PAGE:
From every corner of the event filmmaking and photography worlds there is talk about music licensing and the state of the industry now that major record companies have actually sued some high profile wedding filmmakers. I want to publicly say thank you to Joe Simon for being so open about his ordeal in this written interview that was like the “suit heard ’round the world.”
In light of all these events, I thought it would be good to dig up a few old podcast episodes of Crossing the 180 related to this topic
- Episode 41: The DSLR 3 Amigos: The was part 2 of my interview with the “DSLR 3 Amigos”: Joe Simon, Patrick Moreau and Kevin Shahinian. It first aired back in September. There’s a great discussion about music licensing that touches on exactly the issue we’ve been discussing on the blog and in forums.
- Episode 33: David Robin: Perhaps the first wedding filmmaker to create a professional shot wedding to go viral was industry veteran, that wedding filmmaker to the stars himself, David Robin. In this episode, David talks about the making of his wildly popular wedding music video.
- Episode 29: Kirby Ferguson: Kirby is the documentary filmmaker world renowned for his “Everything is a Remix” series. In part 1 of the series, he talks about the sampling of music by other musicians. It’s a fascinating series that collectively has over 2 million views on Vimeo alone. In this episode he talks about the making of them.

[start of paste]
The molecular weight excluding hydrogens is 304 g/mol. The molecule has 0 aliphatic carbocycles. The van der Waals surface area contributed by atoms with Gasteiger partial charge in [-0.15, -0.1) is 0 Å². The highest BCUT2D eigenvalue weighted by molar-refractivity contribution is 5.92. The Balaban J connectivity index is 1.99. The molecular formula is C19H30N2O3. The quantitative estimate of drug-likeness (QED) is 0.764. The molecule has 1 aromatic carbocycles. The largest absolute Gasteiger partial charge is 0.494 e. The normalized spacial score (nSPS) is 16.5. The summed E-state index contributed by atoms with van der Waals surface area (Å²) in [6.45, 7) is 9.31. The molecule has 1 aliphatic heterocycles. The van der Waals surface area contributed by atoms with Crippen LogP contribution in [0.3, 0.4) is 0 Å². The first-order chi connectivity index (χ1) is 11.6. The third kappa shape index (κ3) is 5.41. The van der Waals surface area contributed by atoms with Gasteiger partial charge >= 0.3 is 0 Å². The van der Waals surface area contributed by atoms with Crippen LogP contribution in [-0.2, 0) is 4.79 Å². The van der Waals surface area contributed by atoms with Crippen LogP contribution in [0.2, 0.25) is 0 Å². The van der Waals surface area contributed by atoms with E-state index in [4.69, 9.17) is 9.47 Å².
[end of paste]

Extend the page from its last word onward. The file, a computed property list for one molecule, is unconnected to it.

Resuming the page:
Podcast Server Transitioning
As I mentioned earlier, I will need to transition podcast servers soon. I don’t know how the transition will affect the current episodes currently online. So, just to be safe, I suggest downloading all the ones you want now. There are over 50 episodes with amazing filmmakers from Hollywood hot shots to YouTubers to wedding superstars. Get them in iTunes.
Clint Regehr says
Hey Ron, great post as usual.
I still think the music industry has it totally backwards. I understand their viewpoint, but I think they are doing themselves a disservice by going after the several artists mentioned in this post and your followers.
For example, I have probably PURCHASED 5 or more songs on itunes, as a RESULT of watching some of Joe Simon’s work. Had I not seen the videos, I probably would have not purchased the songs. So from that standpoint, I think they are missing an opportunity to have FREE advertising for their music.
On the other hand, if an artist was using copyrighted music and then doing a mass selling campaign, in any format, then yes, no problem, sue at will. But if an artist is making a special event film for one customer, they should be able to come up with some kind of licensed arrangement that would be affordable to all, and also generate more revenue for the music industry…really a win-win for everyone. I think they are leaving a lot of money on the table by not extending a “realistic – affordable” licensing option to those that would not abuse the system, if set up properly.